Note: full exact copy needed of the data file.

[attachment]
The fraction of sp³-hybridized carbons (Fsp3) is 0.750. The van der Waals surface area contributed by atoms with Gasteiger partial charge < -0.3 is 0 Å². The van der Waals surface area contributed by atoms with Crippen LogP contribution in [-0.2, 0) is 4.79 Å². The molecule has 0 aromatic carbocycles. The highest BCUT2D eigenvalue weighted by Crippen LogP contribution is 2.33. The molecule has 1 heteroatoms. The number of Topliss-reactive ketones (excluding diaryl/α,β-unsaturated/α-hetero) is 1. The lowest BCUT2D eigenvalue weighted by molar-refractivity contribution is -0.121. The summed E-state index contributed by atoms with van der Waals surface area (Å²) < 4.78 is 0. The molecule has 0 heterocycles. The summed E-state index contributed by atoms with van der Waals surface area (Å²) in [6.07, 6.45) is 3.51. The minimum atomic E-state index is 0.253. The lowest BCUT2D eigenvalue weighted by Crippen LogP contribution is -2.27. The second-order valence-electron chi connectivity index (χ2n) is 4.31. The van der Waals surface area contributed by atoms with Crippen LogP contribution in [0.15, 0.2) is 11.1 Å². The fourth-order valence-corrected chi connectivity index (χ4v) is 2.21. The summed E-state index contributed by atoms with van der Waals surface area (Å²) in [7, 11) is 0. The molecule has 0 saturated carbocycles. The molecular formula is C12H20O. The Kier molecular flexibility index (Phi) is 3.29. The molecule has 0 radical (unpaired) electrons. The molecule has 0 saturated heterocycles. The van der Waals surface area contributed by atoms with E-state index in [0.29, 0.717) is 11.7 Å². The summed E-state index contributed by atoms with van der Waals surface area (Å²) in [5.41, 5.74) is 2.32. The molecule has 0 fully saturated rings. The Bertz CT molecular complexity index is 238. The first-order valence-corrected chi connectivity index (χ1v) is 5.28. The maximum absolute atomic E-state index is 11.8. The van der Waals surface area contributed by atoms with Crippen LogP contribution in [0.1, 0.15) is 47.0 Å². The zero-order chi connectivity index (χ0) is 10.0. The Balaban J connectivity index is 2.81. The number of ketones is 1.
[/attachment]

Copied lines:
The fraction of sp³-hybridized carbons (Fsp3) is 0.750. The van der Waals surface area contributed by atoms with Gasteiger partial charge < -0.3 is 0 Å². The van der Waals surface area contributed by atoms with Crippen LogP contribution in [-0.2, 0) is 4.79 Å². The molecule has 0 aromatic carbocycles. The highest BCUT2D eigenvalue weighted by Crippen LogP contribution is 2.33. The molecule has 1 heteroatoms. The number of Topliss-reactive ketones (excluding diaryl/α,β-unsaturated/α-hetero) is 1. The lowest BCUT2D eigenvalue weighted by molar-refractivity contribution is -0.121. The summed E-state index contributed by atoms with van der Waals surface area (Å²) < 4.78 is 0. The molecule has 0 heterocycles. The summed E-state index contributed by atoms with van der Waals surface area (Å²) in [6.07, 6.45) is 3.51. The minimum atomic E-state index is 0.253. The lowest BCUT2D eigenvalue weighted by Crippen LogP contribution is -2.27. The second-order valence-electron chi connectivity index (χ2n) is 4.31. The van der Waals surface area contributed by atoms with Crippen LogP contribution in [0.15, 0.2) is 11.1 Å². The fourth-order valence-corrected chi connectivity index (χ4v) is 2.21. The summed E-state index contributed by atoms with van der Waals surface area (Å²) in [7, 11) is 0. The molecule has 0 saturated carbocycles. The molecular formula is C12H20O. The Kier molecular flexibility index (Phi) is 3.29. The molecule has 0 radical (unpaired) electrons. The molecule has 0 saturated heterocycles. The van der Waals surface area contributed by atoms with E-state index in [0.29, 0.717) is 11.7 Å². The summed E-state index contributed by atoms with van der Waals surface area (Å²) in [5.41, 5.74) is 2.32. The molecule has 0 fully saturated rings. The Bertz CT molecular complexity index is 238. The first-order valence-corrected chi connectivity index (χ1v) is 5.28. The maximum absolute atomic E-state index is 11.8. The van der Waals surface area contributed by atoms with Crippen LogP contribution in [0.1, 0.15) is 47.0 Å². The zero-order chi connectivity index (χ0) is 10.0. The Balaban J connectivity index is 2.81. The number of ketones is 1.